Tips, Techniques, Examples about my favorite musical instrument, the Twelve-String Guitar.

If you play guitar check out Playing Technique, or Strings / Setup. There are also some interesting posts about guitars at, you guessed it, Guitars.

If you want to spread your musical talents around, you will find some good info at Recording.

Marketing - meh - I'm probably the world's best bad example. Although you could find funny stuff there.

I've made some music videos through the years, and you can find them and other interesting music at Music I Like, Music I Play.

Wednesday, February 13, 2008

Jack Rack - a nice fit with LADSPA

The new microphone positions, spaced with omni capsules, sounds a lot closer to what I want the 12-string guitar to sound like. While using omnis, though, I've had to surround the recording position with acoustic absorbers to limit room echoes. The resulting recordings sound very close and detailed...perhaps too close. Compared to Leo Kottke's guitar, which sounds nicely placed about 3 feet behind the speakers, mine sounds about 1 inch behind the speaker and there is no space around it. I think some reverb might help, but what kind? Well, I'm a Linux fan, and I've used the LADSPA plugins in the past, including FreeVerb and GVerb, but the TAP set of plugins, Tom's Audio Plugins written by Tom Szilagyi are very impressive. His Reverberator plugin has 39 presets, each preset can be modified with wet/dry and delay. For the adventurous, he provides a Reverberator editor, so you can add as many presets as you want.

How To Find The Best Reverb Setting?
The simplest way to find a good reverb sound is also, for me, the most time-consuming: I run the wav file into Audacity and apply an Effect for 20 or 30 seconds and see how it sounds. The drawback is that it takes at least a minute to switch between reverb settings. A quicker way is to get the XMMS-LADSPA plugin from and play the piece while applying the Effect. You can switch it on an off by clicking on the Enable Effect button in the Options dialog in XMMS. But I've found the XMMS-LADSPA plugin to be iffy. It eventually will blow up the player. In the latest updates to my computer the tune just stops after a minute or so with the plugin running. But I found a really nice solution in the Jack Rack. It is a Jack application that mimics an audio rack. You add plugins to it. The plugins feed each other in sequence. You can re-order the sequence and enable or disable each plugin individually.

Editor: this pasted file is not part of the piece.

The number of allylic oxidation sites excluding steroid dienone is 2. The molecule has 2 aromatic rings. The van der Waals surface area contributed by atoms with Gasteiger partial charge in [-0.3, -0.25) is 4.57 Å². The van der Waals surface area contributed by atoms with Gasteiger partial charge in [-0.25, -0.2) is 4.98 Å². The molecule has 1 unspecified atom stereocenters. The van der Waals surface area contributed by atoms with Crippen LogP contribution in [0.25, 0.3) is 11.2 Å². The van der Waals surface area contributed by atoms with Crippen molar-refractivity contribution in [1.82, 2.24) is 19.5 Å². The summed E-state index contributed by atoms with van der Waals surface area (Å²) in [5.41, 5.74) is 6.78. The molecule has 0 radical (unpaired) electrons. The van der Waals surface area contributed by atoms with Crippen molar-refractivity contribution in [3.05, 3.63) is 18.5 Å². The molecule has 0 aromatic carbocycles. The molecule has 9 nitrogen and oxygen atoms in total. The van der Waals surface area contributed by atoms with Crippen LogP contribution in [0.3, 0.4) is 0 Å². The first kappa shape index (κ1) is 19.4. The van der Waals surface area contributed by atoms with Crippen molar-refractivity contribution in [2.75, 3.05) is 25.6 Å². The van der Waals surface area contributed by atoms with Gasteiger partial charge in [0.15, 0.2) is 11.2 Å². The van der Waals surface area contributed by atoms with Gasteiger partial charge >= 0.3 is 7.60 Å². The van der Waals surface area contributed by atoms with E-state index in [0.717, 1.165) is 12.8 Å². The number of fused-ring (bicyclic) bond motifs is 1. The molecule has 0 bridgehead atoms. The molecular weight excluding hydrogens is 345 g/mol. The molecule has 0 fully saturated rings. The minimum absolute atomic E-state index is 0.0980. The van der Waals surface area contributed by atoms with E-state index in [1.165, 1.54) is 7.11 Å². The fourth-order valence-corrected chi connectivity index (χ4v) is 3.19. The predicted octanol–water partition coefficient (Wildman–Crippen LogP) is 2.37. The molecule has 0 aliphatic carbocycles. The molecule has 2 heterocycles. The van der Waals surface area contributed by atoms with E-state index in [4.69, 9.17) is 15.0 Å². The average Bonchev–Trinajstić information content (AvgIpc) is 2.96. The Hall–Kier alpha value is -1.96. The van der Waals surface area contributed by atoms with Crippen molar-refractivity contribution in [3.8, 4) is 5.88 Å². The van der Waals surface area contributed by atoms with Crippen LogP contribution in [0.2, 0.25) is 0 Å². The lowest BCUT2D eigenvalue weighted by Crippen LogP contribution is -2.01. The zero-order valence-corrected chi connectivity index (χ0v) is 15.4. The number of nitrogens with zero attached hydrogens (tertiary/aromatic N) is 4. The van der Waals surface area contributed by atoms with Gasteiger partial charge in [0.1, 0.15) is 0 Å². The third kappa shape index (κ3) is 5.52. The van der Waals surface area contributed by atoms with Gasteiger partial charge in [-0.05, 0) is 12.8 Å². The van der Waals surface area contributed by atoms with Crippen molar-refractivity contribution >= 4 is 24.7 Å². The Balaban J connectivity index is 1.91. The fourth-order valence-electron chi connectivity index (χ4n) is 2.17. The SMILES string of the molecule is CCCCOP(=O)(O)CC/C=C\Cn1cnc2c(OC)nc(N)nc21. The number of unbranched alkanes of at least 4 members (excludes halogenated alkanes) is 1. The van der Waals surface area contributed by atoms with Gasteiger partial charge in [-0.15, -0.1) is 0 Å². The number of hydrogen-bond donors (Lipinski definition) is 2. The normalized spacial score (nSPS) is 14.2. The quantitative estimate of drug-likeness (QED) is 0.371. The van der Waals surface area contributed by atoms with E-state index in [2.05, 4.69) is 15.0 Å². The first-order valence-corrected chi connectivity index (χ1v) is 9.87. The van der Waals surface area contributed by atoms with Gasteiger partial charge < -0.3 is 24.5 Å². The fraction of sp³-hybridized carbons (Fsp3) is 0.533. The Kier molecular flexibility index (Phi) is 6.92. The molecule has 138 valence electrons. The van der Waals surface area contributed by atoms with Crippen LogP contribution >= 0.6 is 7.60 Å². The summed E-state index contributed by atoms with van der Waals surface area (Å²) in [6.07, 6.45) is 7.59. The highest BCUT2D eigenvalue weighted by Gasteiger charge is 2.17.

How To Setup Jack Rack?
The picture above is a screen shot of a Jack Rack session. Here are the steps I did. Make sure you are root when you do this - it seems to be the only way to get pre-emptive processing.
  • Open a terminal window
  • run 'qjackctl &'
  • hit the 'Start' button on resulting application console to start jack server
  • run 'jack-rack &'
  • add your plugins to the application. In the image I've added one tap-reverberators and one tap-stereo delay.
  • start ecasound in jack mode to play your tune using this command:
    'ecasound -c -o jack_auto -G jack,mytune,sendrecv -i FILE.wav'
    where FILE.wav is the name of your wav file.
  • When ecasound starts type 'engine-launch' at the ecasound prompt.
    Type 'h' to see a list of commands for playing, stopping, rewinding etc.
    For example t = start, s = stop, rewind n = rewind n seconds, setpos n = reset to n seconds position
  • make jack connections using the Connection dialog in the qjackctl console: jack-rack outs go to alsa playback
    mytune goes to jack-rack ins

At this point you should hear your tune playing through the Jack-Rack effects board when you start the tune in ecasound.

A Feature Request
Jack Rack is near perfect. It does exactly what is needed and nothing more. It lets the plugins speak for themeselves. I would however like to see a master Enable/Disable switch so you can immediately compare the effects with the bypassed sound. Otherwise, a great application.

Some Miscellaneous Notes:
You can get more information about this and other Linux Audio applications at the Wiki.
I'm using Fedora 7 and the yum application to install most of these applications and support programs. It sure beats downloading source and compiling. Every week or so I run 'yum update' to make sure I've got the latest patches. And if I'm missing something, for example the qjackctl app I mentioned above, a simple 'yum install qjackctl' usually takes care of it.

No comments:

Post a Comment